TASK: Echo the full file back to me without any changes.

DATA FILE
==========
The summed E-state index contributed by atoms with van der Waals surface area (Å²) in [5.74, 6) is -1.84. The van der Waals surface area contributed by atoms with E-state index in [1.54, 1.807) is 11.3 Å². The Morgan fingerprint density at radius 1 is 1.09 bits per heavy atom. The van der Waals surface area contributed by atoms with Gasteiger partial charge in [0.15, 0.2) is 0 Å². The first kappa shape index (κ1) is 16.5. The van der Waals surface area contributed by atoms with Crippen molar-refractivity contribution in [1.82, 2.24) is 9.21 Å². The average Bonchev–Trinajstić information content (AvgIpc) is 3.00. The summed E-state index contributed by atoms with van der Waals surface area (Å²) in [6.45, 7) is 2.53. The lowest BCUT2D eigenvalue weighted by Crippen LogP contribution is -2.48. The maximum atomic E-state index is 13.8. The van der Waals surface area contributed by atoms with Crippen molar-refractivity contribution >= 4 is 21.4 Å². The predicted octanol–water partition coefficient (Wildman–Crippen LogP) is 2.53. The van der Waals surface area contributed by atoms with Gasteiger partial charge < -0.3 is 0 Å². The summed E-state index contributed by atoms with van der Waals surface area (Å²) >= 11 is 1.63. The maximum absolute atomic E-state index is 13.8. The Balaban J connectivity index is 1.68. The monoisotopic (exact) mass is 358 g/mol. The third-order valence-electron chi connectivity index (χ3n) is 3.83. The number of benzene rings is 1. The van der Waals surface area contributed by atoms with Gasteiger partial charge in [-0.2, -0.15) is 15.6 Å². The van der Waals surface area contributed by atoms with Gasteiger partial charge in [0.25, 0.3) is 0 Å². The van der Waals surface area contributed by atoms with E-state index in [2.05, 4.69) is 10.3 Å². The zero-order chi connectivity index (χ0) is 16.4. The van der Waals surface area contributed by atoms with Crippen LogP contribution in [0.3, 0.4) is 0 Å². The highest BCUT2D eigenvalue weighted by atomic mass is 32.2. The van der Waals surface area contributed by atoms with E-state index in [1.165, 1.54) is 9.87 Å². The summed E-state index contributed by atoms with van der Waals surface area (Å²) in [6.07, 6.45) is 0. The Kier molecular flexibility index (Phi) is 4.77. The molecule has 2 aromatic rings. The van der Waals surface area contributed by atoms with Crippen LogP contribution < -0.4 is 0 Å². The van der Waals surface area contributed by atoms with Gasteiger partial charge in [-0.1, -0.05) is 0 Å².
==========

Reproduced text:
The summed E-state index contributed by atoms with van der Waals surface area (Å²) in [5.74, 6) is -1.84. The van der Waals surface area contributed by atoms with E-state index in [1.54, 1.807) is 11.3 Å². The Morgan fingerprint density at radius 1 is 1.09 bits per heavy atom. The van der Waals surface area contributed by atoms with Gasteiger partial charge in [0.15, 0.2) is 0 Å². The first kappa shape index (κ1) is 16.5. The van der Waals surface area contributed by atoms with Crippen molar-refractivity contribution in [1.82, 2.24) is 9.21 Å². The average Bonchev–Trinajstić information content (AvgIpc) is 3.00. The summed E-state index contributed by atoms with van der Waals surface area (Å²) in [6.45, 7) is 2.53. The lowest BCUT2D eigenvalue weighted by Crippen LogP contribution is -2.48. The maximum atomic E-state index is 13.8. The van der Waals surface area contributed by atoms with Crippen molar-refractivity contribution >= 4 is 21.4 Å². The predicted octanol–water partition coefficient (Wildman–Crippen LogP) is 2.53. The van der Waals surface area contributed by atoms with Gasteiger partial charge < -0.3 is 0 Å². The summed E-state index contributed by atoms with van der Waals surface area (Å²) >= 11 is 1.63. The maximum absolute atomic E-state index is 13.8. The Balaban J connectivity index is 1.68. The monoisotopic (exact) mass is 358 g/mol. The third-order valence-electron chi connectivity index (χ3n) is 3.83. The number of benzene rings is 1. The van der Waals surface area contributed by atoms with Gasteiger partial charge in [-0.2, -0.15) is 15.6 Å². The van der Waals surface area contributed by atoms with Gasteiger partial charge in [0.25, 0.3) is 0 Å². The van der Waals surface area contributed by atoms with E-state index in [2.05, 4.69) is 10.3 Å². The zero-order chi connectivity index (χ0) is 16.4. The van der Waals surface area contributed by atoms with Crippen LogP contribution in [0.3, 0.4) is 0 Å². The highest BCUT2D eigenvalue weighted by atomic mass is 32.2. The van der Waals surface area contributed by atoms with E-state index in [1.165, 1.54) is 9.87 Å². The summed E-state index contributed by atoms with van der Waals surface area (Å²) in [6.07, 6.45) is 0. The Kier molecular flexibility index (Phi) is 4.77. The molecule has 2 aromatic rings. The van der Waals surface area contributed by atoms with Crippen LogP contribution < -0.4 is 0 Å². The van der Waals surface area contributed by atoms with Gasteiger partial charge in [-0.1, -0.05) is 0 Å².